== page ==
No human embryos may be donated for stem cell research without full informed and voluntary consent from the donors.

Anne Hiskes, associate professor of philosophy, heads a new University committee that oversees stem cell research.
Anne Hiskes, associate professor of philosophy, heads a new University committee that oversees stem cell research.
Photo by Stephanie Gagliardi

But there is also the issue of whether it is ethical to create human embryos only for research purposes.

People are concerned that this demeans human dignity and the inherent value of the human individual by creating human life simply for use as a research tool.

There are also ethical issues connected with the methods used to create embryos for research.

Some people regard the use of somatic cell nuclear transfer - "therapeutic cloning" - as particularly problematic. That means creating an embryo by using an unfertilized human egg, discarding the nucleus and replacing it with DNA from, say, a skin cell.

The egg is then caused to begin cell division.

There is an international ban on using nuclear transfer for human reproduction.

It is the one thing on which there is worldwide agreement.

Some people regard therapeutic cloning as particularly problematic because they see it as another step toward the engineering of human beings and reducing them to mere objects.

Others see it as the first step toward using cloning for human reproduction.

 Q  The ESCRO recently sponsored a talk about chimeras. Can you explain that term?

 A  A chimera is an animal with cells that have origins from two different embryos.

Major figures in myth such as the centaur are examples of this.

They represent the evil and chaos unleashed by transgressing the order and boundaries of nature - say between human and animals.

But to test human embryonic stem cells as a way to cure Alzheimer's or Parkinson's may ultimately require us to implant human stem cells into animal brains.

Many people are very uncomfortable with this idea and it is clear that it will require a great deal of monitoring and oversight.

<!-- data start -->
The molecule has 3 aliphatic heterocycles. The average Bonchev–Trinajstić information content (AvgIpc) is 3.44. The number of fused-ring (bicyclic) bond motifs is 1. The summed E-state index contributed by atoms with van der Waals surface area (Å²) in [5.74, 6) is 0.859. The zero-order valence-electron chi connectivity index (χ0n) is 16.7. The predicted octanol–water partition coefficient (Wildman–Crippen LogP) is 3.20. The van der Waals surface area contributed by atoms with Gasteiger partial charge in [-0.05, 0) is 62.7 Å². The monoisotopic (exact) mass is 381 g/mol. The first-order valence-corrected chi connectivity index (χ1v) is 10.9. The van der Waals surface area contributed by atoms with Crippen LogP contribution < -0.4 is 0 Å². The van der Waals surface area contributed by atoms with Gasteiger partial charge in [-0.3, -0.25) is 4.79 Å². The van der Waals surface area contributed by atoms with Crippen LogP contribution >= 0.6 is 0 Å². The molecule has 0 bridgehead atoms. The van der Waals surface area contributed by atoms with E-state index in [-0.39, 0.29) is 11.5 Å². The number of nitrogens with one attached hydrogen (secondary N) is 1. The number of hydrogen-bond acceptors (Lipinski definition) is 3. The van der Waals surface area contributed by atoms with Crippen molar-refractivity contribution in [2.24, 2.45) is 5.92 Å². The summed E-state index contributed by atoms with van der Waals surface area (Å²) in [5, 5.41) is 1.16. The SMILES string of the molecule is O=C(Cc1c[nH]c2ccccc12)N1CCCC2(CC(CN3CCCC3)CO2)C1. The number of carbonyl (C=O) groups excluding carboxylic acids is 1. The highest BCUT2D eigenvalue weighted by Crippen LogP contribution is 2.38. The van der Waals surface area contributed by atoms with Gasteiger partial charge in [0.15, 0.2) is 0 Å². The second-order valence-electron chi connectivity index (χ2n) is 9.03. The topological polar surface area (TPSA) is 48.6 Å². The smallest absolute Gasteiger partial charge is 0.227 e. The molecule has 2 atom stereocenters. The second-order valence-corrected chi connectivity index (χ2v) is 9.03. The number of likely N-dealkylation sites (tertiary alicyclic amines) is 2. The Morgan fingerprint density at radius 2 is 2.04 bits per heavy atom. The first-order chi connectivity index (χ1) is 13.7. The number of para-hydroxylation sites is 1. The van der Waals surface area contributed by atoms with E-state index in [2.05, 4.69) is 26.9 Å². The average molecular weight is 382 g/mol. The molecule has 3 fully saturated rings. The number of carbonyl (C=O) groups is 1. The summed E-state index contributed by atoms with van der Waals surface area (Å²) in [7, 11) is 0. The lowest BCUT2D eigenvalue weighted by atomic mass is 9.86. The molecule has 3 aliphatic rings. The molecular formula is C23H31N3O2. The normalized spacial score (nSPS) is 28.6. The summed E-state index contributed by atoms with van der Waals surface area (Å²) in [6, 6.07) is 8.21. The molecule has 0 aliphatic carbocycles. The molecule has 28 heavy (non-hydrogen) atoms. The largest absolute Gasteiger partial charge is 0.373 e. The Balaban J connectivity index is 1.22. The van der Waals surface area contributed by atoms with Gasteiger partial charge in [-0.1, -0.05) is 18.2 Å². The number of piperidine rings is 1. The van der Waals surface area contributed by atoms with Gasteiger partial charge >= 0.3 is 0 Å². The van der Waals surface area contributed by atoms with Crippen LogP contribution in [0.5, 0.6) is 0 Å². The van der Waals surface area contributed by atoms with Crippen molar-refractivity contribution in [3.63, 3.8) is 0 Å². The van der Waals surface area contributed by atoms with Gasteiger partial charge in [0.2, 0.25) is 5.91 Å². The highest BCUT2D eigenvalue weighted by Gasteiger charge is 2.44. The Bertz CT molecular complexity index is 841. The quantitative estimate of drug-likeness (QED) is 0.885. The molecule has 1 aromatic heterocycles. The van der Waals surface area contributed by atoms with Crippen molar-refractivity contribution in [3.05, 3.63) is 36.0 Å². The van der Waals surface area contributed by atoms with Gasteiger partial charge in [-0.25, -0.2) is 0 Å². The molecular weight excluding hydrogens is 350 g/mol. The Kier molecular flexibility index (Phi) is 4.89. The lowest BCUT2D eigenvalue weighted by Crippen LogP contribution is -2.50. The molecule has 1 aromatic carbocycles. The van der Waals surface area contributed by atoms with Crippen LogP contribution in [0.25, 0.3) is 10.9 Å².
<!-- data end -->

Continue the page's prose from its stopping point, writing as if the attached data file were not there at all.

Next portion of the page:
Q  Has an ethics protocol been developed that we can follow?

 A  No. We cannot look this up in a manual. All of the institutions doing this research are in it together.

Wisconsin developed the first human embryonic stem cells in 1998.

Harvard researchers have been doing this research for a number of years.

Yet we all created ESCRO committees about the same time, with UConn even a bit earlier than some others, in response to guidelines for human embryonic stem cell research issued in April 2005 by the National Academy of Sciences.

It is very much a work in progress, especially since the science changes all the time. And none of the operational details are covered in the guidelines. There is no case law to use either.

 Q  What precautions are we taking to ensure that our stem cell research is ethical?

 A  Any human embryonic stem cell research conducted at the University of Connecticut must follow protocols approved by the ESCRO.

For example, we follow the standard guidelines that no embryos or gametes can be used without voluntary informed consent and that researchers cannot allow any embryos to develop past day 14 or past the development of what is called the "primitive streak."

A University system of education and monitoring is also important. Researchers who violate accepted standards could lose their funding and be unable to publish their findings.

The best system is when researchers and the scientific community self-regulate, with the guidance of nationally or internationally accepted standards.